India really comes alive in this reading- a magnificent performance that more than does justice to Kipling's masterpiece.
I personally tend to find Professor Ferguson's political leanings distasteful and don't necessarily agree with his ultimate conclusions but this is a good book. Ferguson's overview of the institutional strengths that allowed Western Europe to pull ahead of China, India and the Middle East is valid, insightful and thoroughly entertaining. I appreciated the wealth of interesting anecdotes from obscure nooks and corners of history that made this a superb piece of narrative history. As a review of post-Medieval Western Civ, this is a must-read.
As I said earlier I'm not exactly a fan of Ferguson's ideological leanings but this is besides the point- at times Ferguson's smug self-satisfaction with the glories of Western Civ can grate a bit (speaking as an Asian listener) but I have to admit that he's fair in his assessment of how la mission civilisatrice often went horribly wrong, notably in the part of his narrative that concerns German colonial atrocities against the Herero. I do note, however that he steers well clear of any analysis of the British Empire in this section but I suppose he couldn't put his nostalgia aside. Fair enough- in all other respects a generally balanced text.
The narration. Dear god, the narration. Ferguson has a pleasant speaking voice and he uses it well...but for some reason he decided to do the accents for all the bits of quoted text. This, in itself, isn't necessarily a problem- Nadia May does a great job with the accents in The Guns of August- but Ferguson can't do accents to save his life! French, Russians and Germans get read out in what devolves into a strangely blended Jamaican patois. And when he quote from East Asian sources he does so in a hilarious Charlie Chan-esque 'me so solly' accent. It funny the first few times but quickly becomes jarring.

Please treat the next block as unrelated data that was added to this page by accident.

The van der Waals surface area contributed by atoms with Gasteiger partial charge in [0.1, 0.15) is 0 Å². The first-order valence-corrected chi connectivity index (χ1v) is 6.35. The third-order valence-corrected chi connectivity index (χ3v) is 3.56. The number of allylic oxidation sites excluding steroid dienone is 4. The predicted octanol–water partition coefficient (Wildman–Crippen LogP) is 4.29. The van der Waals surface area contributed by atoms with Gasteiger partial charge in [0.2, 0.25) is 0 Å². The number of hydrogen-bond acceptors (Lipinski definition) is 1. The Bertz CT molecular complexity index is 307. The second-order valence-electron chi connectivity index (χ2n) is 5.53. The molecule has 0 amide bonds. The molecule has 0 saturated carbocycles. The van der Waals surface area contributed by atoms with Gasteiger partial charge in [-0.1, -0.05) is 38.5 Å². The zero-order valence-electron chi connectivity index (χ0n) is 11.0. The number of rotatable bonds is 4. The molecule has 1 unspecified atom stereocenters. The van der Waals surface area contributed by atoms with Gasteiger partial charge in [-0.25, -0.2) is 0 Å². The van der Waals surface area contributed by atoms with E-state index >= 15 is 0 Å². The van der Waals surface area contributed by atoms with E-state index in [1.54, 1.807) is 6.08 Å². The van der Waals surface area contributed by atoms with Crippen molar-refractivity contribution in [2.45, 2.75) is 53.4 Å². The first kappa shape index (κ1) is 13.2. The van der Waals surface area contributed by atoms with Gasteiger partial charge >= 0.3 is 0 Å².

MacCullough has managed to present a long, and exhaustively complex story in an interesting and clearly understandable manner. He treats his subject matter respectfully, focusing strictly on the historical record and not taking a religious stand. Walter Dixon, the narrator, does a good job as well reading clearly and briskly, not getting bogged down in sometimes hugely complicated text.
Barbara Demick sheds new light on the secretive North Korean state by exploring the personal lives of defectors. While she covers a number of gripping tales in an excellent journalistic style, this audiobook is sadly let down by an awful reading performance. Ms White, the narrator, reads slowly and hesitantly in a terribly melodramatic manner. At times she seems to be halting, on the verge of tears. In the end, she fails to do justice to the gripping material she's reading, turning a series of fascinating stories into a long slog, draining the listeners' energy. This audiobook is still well worth the listen but it could have been so much better.
I have no complaints about the actual text- interesting subject matter and the text is on the whole well written. Unfortunately, the well-written prose and fascinating facts are robbed of any interest by the turgid and monotonous narration. I found myself getting frustrated at how boring this otherwise excellent book was being made simply by a poor choice of narrator.
At a bit over four hours, this is a short introduction to the First World War but it's surprisingly comprehensive, giving an excellent and well-rounded view of almost every facet of the Great War. Particularly interesting was the opening chapter on the complex chain of circumstances leading up to the war- listening to it one gets the impression that at the end of the long 19th Century everyone in Europe was trapped in a strange web of politics and economics making the war almost inevitable. Well narrated and easy to follow.
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